In the presidential debate, George W. Bush said that if he were president, he wouldn't have the power to change the Food and Drug Administration's approval of abortion drug RU-486. Does the president have the power to change an FDA ruling?
Technically, no. Since a new president can choose his own secretary and commissioner, he could ask the FDA to review a drug's approval process. But that wouldn't require the commissioner to perform a review. And it is very unlikely a drug's approval would be overturned without compelling scientific evidence that the drug is neither safe nor effective.
The best bet would be Congress. It can outlaw a drug, and a president could urge and support such legislation. (Congress is working on various strategies now to limit the availability of RU-486.) Congressional intervention in FDA drug decisions is rare. But back in the 1970s, Congress passed a law preventing the FDA from taking a proposed action to ban saccharine.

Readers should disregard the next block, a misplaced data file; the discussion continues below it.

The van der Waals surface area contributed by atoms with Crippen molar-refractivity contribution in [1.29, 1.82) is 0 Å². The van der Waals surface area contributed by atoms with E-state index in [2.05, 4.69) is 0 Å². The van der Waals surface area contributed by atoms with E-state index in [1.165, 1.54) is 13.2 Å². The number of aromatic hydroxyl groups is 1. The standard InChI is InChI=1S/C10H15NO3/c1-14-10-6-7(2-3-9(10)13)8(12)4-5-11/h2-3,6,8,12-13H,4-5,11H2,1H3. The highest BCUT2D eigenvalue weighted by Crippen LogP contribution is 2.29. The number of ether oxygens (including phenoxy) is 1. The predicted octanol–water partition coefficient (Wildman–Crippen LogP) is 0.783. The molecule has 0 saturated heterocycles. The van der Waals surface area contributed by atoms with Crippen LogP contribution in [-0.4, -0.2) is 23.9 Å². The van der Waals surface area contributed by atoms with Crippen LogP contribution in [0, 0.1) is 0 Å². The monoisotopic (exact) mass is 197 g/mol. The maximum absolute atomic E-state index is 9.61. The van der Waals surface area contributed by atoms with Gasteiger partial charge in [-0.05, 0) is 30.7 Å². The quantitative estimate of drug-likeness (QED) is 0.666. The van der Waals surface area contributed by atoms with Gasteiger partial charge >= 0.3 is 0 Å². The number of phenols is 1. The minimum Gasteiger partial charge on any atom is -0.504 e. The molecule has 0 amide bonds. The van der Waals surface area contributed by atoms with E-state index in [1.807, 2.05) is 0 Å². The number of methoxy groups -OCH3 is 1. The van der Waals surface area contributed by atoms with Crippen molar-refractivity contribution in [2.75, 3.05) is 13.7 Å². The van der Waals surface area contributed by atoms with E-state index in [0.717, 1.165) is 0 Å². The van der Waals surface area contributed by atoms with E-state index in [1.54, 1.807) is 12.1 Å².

Explainer wishes to thank Richard A Merrill, professor of law at the University of Virginia Law School